Turn signals on your head

Several weeks ago, I was in Culver City L.A., and happened to find a hackerspace nearby. It was a pleasant coincidence that the night I chose to randomly show up, was their public meeting which focused more on projects people were doing. The place was packed, I was barely able to squeeze in the door and actually stood outside for part of the meeting, just listening to people talk about what they’re making.

One of the projects I did get to see was this bike helmet built by [Naim]. At first I was amused at the idea, but the idea of putting lights and an accelerometer on a helmet wasn’t that groundbreaking. But as [Naim] kept talking, he caught my attention. For one thing, the one he was showing at the hackerspace seemed to have some built in correction for natural head movement. In this video he does look around a bit without false positives. At the hackerspace he explained the way he monitors the motion to avoid natural movements causing the lights to initialize.

The part I was really interested in was his power. He spent tons of time reducing the power consumption on the base arduino. I believe the number he used was 10 years of standby without causing the battery to vent or die. If you pick up the helmet at any point during that time period, it automatically turns itself on based on the accelerometer’s motion. While the bike helmet itself was a fairly cute idea, I was really trying to get him to send me the information on how he’s saving power. I believe he had to cut the traces to the arduino’s native power management. Hopefully we’ll still hear from him on the details.

Comments

  1. Leo-R says:

    It’s a pretty cool implementation and an interesting challenge.

    I can’t help feeling that sticking your arm out would be easier though…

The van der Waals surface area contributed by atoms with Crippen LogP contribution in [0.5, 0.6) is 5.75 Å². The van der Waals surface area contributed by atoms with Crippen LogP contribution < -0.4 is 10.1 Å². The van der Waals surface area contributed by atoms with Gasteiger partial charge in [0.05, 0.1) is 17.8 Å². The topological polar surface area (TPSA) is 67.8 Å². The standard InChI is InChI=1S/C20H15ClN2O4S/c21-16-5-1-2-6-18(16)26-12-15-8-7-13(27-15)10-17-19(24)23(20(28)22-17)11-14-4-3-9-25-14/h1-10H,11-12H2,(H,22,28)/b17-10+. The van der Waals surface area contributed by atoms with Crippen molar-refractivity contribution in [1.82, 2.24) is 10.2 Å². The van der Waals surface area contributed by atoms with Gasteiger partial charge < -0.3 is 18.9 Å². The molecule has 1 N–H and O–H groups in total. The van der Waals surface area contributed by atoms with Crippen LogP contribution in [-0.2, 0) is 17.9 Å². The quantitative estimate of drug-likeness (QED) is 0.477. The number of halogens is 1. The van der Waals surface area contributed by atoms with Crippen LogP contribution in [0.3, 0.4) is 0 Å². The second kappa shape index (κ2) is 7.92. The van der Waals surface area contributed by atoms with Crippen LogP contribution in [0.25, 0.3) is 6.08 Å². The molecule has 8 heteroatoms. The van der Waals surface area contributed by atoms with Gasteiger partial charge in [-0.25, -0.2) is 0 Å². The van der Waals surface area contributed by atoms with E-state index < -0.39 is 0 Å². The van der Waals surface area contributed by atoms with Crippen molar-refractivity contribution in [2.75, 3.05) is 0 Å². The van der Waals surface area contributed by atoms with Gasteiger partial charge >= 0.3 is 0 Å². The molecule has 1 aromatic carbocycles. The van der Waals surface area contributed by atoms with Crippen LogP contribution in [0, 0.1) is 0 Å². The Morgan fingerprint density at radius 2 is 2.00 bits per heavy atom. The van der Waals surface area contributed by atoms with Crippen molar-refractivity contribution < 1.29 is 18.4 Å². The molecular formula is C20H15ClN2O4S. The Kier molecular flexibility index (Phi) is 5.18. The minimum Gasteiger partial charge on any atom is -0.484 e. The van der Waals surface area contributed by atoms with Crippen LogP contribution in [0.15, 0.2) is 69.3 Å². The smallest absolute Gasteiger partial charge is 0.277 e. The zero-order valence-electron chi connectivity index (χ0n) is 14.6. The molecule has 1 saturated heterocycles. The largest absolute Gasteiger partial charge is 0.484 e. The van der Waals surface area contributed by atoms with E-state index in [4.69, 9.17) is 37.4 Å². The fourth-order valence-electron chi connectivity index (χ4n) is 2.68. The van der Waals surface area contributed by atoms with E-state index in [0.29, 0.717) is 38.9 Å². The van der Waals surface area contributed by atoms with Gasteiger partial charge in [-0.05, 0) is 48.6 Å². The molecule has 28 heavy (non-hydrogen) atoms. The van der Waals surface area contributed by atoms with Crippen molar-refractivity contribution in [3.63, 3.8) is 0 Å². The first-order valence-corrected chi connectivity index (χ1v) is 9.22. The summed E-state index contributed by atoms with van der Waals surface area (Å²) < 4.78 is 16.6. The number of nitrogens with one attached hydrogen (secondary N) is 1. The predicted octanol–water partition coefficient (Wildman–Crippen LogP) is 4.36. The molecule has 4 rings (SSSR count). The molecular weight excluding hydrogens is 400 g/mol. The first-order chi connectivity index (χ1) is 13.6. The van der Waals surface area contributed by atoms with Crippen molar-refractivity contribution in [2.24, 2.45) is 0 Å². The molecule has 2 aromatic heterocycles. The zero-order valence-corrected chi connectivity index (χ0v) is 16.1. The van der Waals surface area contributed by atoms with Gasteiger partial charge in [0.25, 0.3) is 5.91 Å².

• Drew says:

      except drivers are stupid and don’t know what that means…. at least around here.

    • Az says:

      The less time spent with one hand off your handle bars, the less room for bad things.
      Just a simple fact of riding a bike, before anybody takes away from this what is not here.

      • metai says:

        Simple facts? Here you go: Roughly half of all cyclists here don’t even have proper lighting and a set of reflectors to begin with. Many of them ride a bike as if road rules were not laws but only suggestions that would not apply to them. I see them wearing headphones, and talking on their mobiles, and if you’re lucky they got one hand on the handle bars.

        I do ride a bike. And on more than one occasion a day I find myself confronted by idiotic behaviour of fellow cyclists that makes me wonder why I’m not regularly seeing bloody piles of bodies.

        But, please, I also drive a car, and the last thing I can use when passing a bike at night is for something — anything — to start blinking red, green, and yellow. Driving a car is complicated and largely works on motor memory. By making me guess what you are trying to tell me with your christmas lights you’re putting yourself in danger. If you want higher visibility get covered in reflective tape but don’t start blinking everytime you nod your head.

  2. Zee says:

    Turning lights have to be amber. White lights are restricted for the front of the vehicle and reversing lights.

  3. John says:

    Where I think this actually needs to be used is at buffets and the supermarket. There are some really big people that should not only beep when they back up… they could do with some turn signals. Anything to give the rest of us a little more warning before 400 lbs suddenly changes direction heading for a box of Cheez-its or the new tray of fried chicken! In any other location, if 300-400 pound “things” were randomly moving around, there would be an outcry and safety measures would be put in place. Just because those “things” are people and you plopped them into scooters (http://sphotos-b.xx.fbcdn.net/hphotos-prn1/25859_379026489734_4834451_n.jpg) that suddenly seems cruel.

  4. voxnulla says:

    Nobody over here wears bicycle helmets, so it would be impossible to even start implementing it.

  5. Dustin says:

    Just a note, using blue lights may get you in a bit of trouble with the fuzz. I’ve heard of motorcycles and cars with this, not sure about a bicycle, but…. you might want to check in to that.

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